Background: Tuberculosis (TB) affects persons mostly in their productive lives. Ghana relies on passive case finding strategy to detect TB which has resulted in low case detection. Female rural urban migrants (“Kayayei”) have poor health care seeking habits and prevalence of TB among them is unknown. Kayayei may lack basic knowledge about TB which could contribute to their healthcare seeking behavior resulting in low TB case detection.
Objective: To determine PTB prevalence rate among Kayayei in Mallam Atta market in Accra.
Method: A cross-sectional study was conducted between October and November 201 at the Mallam Atta Market which was randomly selected among other markets through a box draw. About 846 Kayayei were screened out of which 160 met the eligibility criteria. Eligible Kayayei completed structured questionnaire for socio-demographic characteristics, risk factor profile, knowledge and symptoms of PTB. Sputa were obtained from participants for detection of Mycobacterium tuberculosis. Positive samples were expressed per 100,000 populations. Factors associated with health seeking behavior and PTB knowledge were analyzed at 95% confidence
Results: Of the 160 Kayayei who participated, one tested positive by smear microcopy and two tested positive using liquid culture, giving a prevalence rate of 120 per 100,000 and 230 per 100,000 respectively. Three fourth 120/160 (75%) had no formal education while 130/160 (81.3%) had been coughing for two weeks and more. One hundred and thirty seven (85.6%) did not know the mode of transmission while 120/160 (75%) were ignorant about the signs and symptoms of TB. Fifteen (9.5%) had heard about TB from health workers. Most 144/160 (90%) would seek care through traditional methods. Participants who had never had TB were less likely (Prevalence odds =0.07, 95% CI= 0.01- 0.9) to have knowledge of the signs and symptoms.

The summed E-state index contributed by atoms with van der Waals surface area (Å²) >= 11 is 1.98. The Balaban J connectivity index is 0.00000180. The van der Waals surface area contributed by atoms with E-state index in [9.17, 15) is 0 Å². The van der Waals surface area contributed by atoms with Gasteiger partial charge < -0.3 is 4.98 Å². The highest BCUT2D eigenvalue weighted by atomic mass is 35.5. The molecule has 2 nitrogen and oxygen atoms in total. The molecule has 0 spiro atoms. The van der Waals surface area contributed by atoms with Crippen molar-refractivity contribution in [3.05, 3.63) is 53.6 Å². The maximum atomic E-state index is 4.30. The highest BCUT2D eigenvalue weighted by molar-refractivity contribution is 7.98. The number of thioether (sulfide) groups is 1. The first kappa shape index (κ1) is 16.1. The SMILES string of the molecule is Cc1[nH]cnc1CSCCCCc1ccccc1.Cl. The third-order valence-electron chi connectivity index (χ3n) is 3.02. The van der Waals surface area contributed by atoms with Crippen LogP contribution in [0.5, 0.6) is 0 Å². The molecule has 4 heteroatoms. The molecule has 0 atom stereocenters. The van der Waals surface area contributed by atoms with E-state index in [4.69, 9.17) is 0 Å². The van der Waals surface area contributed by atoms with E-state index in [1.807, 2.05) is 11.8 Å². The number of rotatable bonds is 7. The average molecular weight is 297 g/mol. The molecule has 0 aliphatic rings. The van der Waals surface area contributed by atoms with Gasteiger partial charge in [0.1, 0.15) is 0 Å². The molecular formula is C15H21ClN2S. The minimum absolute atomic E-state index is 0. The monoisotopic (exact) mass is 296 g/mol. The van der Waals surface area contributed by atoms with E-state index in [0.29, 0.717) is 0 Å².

Conclusion: Pulmonary TB among Kayayei poses serious public health threat especially to clientele of head porterage. PTB prevalence found in this study is 120 per 100,000 Kayayei compared to the national prevalence of 92 per 100,000. In this study, poor knowledge about the mode of PTB transmission, signs and symptoms, and inappropriate health care seeking behavior among study participants were identified.
Pub, N (2021). Pulmonary Tuberculosis Prevalence among Female Commercial Head Porters in Accra, 2011. Afribary.com: Retrieved April 17, 2021, from https://afribary.com/works/pulmonary-tuberculosis-prevalence-among-female-commercial-head-porters-in-accra-2011
Network, Pub. "Pulmonary Tuberculosis Prevalence among Female Commercial Head Porters in Accra, 2011" Afribary.com. Afribary.com, 08 Apr. 2021, https://afribary.com/works/pulmonary-tuberculosis-prevalence-among-female-commercial-head-porters-in-accra-2011 . Accessed 17 Apr. 2021.
Network, Pub. "Pulmonary Tuberculosis Prevalence among Female Commercial Head Porters in Accra, 2011". Afribary.com, Afribary.com, 08 Apr. 2021. Web. 17 Apr. 2021. < https://afribary.com/works/pulmonary-tuberculosis-prevalence-among-female-commercial-head-porters-in-accra-2011 >.
Network, Pub. "Pulmonary Tuberculosis Prevalence among Female Commercial Head Porters in Accra, 2011" Afribary.com (2021). Accessed April 17, 2021. https://afribary.com/works/pulmonary-tuberculosis-prevalence-among-female-commercial-head-porters-in-accra-2011